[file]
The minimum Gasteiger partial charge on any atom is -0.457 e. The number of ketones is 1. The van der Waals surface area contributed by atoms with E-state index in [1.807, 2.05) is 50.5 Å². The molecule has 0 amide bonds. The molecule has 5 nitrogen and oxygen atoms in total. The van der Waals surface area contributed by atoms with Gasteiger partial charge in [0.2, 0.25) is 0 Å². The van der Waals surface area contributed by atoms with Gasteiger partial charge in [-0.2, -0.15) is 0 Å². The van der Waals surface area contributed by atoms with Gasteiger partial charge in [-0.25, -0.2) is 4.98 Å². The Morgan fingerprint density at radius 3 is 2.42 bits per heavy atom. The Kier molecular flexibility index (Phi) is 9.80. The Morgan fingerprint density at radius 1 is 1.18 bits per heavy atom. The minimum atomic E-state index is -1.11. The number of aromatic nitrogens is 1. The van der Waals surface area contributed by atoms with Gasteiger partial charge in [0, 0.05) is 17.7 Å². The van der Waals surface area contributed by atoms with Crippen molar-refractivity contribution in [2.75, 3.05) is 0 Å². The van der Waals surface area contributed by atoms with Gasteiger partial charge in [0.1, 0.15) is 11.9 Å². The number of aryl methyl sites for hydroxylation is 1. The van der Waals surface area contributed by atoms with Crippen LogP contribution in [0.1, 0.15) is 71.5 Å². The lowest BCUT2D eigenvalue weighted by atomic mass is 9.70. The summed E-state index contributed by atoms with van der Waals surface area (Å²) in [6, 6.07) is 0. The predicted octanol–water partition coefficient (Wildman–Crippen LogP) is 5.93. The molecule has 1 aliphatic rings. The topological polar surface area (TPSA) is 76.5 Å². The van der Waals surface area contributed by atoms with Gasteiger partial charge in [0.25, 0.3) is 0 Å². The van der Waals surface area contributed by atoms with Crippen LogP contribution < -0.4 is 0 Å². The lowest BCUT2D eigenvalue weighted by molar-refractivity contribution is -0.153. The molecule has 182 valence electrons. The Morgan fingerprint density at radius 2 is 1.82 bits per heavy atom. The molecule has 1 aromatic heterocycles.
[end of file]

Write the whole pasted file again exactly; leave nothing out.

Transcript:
The minimum Gasteiger partial charge on any atom is -0.457 e. The number of ketones is 1. The van der Waals surface area contributed by atoms with E-state index in [1.807, 2.05) is 50.5 Å². The molecule has 0 amide bonds. The molecule has 5 nitrogen and oxygen atoms in total. The van der Waals surface area contributed by atoms with Gasteiger partial charge in [0.2, 0.25) is 0 Å². The van der Waals surface area contributed by atoms with Gasteiger partial charge in [-0.2, -0.15) is 0 Å². The van der Waals surface area contributed by atoms with Gasteiger partial charge in [-0.25, -0.2) is 4.98 Å². The Morgan fingerprint density at radius 3 is 2.42 bits per heavy atom. The Kier molecular flexibility index (Phi) is 9.80. The Morgan fingerprint density at radius 1 is 1.18 bits per heavy atom. The minimum atomic E-state index is -1.11. The number of aromatic nitrogens is 1. The van der Waals surface area contributed by atoms with Gasteiger partial charge in [0, 0.05) is 17.7 Å². The van der Waals surface area contributed by atoms with Crippen molar-refractivity contribution in [2.75, 3.05) is 0 Å². The van der Waals surface area contributed by atoms with Gasteiger partial charge in [0.1, 0.15) is 11.9 Å². The number of aryl methyl sites for hydroxylation is 1. The van der Waals surface area contributed by atoms with Crippen LogP contribution in [0.1, 0.15) is 71.5 Å². The lowest BCUT2D eigenvalue weighted by atomic mass is 9.70. The summed E-state index contributed by atoms with van der Waals surface area (Å²) in [6, 6.07) is 0. The predicted octanol–water partition coefficient (Wildman–Crippen LogP) is 5.93. The molecule has 1 aliphatic rings. The topological polar surface area (TPSA) is 76.5 Å². The van der Waals surface area contributed by atoms with Gasteiger partial charge in [0.25, 0.3) is 0 Å². The van der Waals surface area contributed by atoms with Crippen LogP contribution < -0.4 is 0 Å². The lowest BCUT2D eigenvalue weighted by molar-refractivity contribution is -0.153. The molecule has 182 valence electrons. The Morgan fingerprint density at radius 2 is 1.82 bits per heavy atom. The molecule has 1 aromatic heterocycles.